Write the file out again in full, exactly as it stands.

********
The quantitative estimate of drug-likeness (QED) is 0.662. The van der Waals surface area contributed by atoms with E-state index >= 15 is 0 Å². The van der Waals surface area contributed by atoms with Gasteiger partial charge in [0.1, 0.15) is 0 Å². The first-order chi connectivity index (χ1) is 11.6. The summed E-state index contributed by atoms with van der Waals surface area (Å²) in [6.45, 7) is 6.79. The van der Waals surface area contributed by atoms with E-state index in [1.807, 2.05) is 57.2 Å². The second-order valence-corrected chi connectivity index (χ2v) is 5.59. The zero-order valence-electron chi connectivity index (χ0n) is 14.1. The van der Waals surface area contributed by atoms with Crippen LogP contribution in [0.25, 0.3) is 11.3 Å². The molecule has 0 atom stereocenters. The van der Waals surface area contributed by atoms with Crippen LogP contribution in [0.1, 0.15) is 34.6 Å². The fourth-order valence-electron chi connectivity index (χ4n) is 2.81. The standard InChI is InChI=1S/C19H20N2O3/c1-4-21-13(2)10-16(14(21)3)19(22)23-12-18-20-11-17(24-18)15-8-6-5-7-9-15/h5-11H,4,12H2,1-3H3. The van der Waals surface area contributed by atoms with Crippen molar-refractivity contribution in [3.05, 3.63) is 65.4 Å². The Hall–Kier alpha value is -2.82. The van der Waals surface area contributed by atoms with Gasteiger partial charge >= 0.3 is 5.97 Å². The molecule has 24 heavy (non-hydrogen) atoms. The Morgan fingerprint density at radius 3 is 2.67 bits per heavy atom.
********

The quantitative estimate of drug-likeness (QED) is 0.662. The van der Waals surface area contributed by atoms with E-state index >= 15 is 0 Å². The van der Waals surface area contributed by atoms with Gasteiger partial charge in [0.1, 0.15) is 0 Å². The first-order chi connectivity index (χ1) is 11.6. The summed E-state index contributed by atoms with van der Waals surface area (Å²) in [6.45, 7) is 6.79. The van der Waals surface area contributed by atoms with E-state index in [1.807, 2.05) is 57.2 Å². The second-order valence-corrected chi connectivity index (χ2v) is 5.59. The zero-order valence-electron chi connectivity index (χ0n) is 14.1. The van der Waals surface area contributed by atoms with Crippen LogP contribution in [0.25, 0.3) is 11.3 Å². The molecule has 0 atom stereocenters. The van der Waals surface area contributed by atoms with Crippen LogP contribution in [0.1, 0.15) is 34.6 Å². The fourth-order valence-electron chi connectivity index (χ4n) is 2.81. The standard InChI is InChI=1S/C19H20N2O3/c1-4-21-13(2)10-16(14(21)3)19(22)23-12-18-20-11-17(24-18)15-8-6-5-7-9-15/h5-11H,4,12H2,1-3H3. The van der Waals surface area contributed by atoms with Crippen molar-refractivity contribution in [3.05, 3.63) is 65.4 Å². The Hall–Kier alpha value is -2.82. The van der Waals surface area contributed by atoms with Gasteiger partial charge >= 0.3 is 5.97 Å². The molecule has 24 heavy (non-hydrogen) atoms. The Morgan fingerprint density at radius 3 is 2.67 bits per heavy atom.